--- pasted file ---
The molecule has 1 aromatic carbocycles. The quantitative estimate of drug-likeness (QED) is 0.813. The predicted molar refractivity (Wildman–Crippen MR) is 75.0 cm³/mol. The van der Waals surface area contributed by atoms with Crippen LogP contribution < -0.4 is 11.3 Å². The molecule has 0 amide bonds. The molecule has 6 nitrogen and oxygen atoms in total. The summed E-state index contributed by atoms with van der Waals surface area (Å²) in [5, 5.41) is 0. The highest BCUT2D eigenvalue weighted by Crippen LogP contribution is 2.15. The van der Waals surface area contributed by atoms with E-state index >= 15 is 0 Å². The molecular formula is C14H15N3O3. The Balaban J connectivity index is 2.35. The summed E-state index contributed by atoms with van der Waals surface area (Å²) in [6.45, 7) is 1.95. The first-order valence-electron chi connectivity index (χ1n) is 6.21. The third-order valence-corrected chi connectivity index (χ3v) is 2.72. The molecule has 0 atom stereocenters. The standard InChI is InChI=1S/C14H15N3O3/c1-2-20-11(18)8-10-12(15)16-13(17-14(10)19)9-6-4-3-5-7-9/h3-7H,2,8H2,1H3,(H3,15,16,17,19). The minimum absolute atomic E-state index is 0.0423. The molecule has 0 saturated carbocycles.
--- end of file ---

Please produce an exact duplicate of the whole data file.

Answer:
The molecule has 1 aromatic carbocycles. The quantitative estimate of drug-likeness (QED) is 0.813. The predicted molar refractivity (Wildman–Crippen MR) is 75.0 cm³/mol. The van der Waals surface area contributed by atoms with Crippen LogP contribution < -0.4 is 11.3 Å². The molecule has 0 amide bonds. The molecule has 6 nitrogen and oxygen atoms in total. The summed E-state index contributed by atoms with van der Waals surface area (Å²) in [5, 5.41) is 0. The highest BCUT2D eigenvalue weighted by Crippen LogP contribution is 2.15. The van der Waals surface area contributed by atoms with E-state index >= 15 is 0 Å². The molecular formula is C14H15N3O3. The Balaban J connectivity index is 2.35. The summed E-state index contributed by atoms with van der Waals surface area (Å²) in [6.45, 7) is 1.95. The first-order valence-electron chi connectivity index (χ1n) is 6.21. The third-order valence-corrected chi connectivity index (χ3v) is 2.72. The molecule has 0 atom stereocenters. The standard InChI is InChI=1S/C14H15N3O3/c1-2-20-11(18)8-10-12(15)16-13(17-14(10)19)9-6-4-3-5-7-9/h3-7H,2,8H2,1H3,(H3,15,16,17,19). The minimum absolute atomic E-state index is 0.0423. The molecule has 0 saturated carbocycles.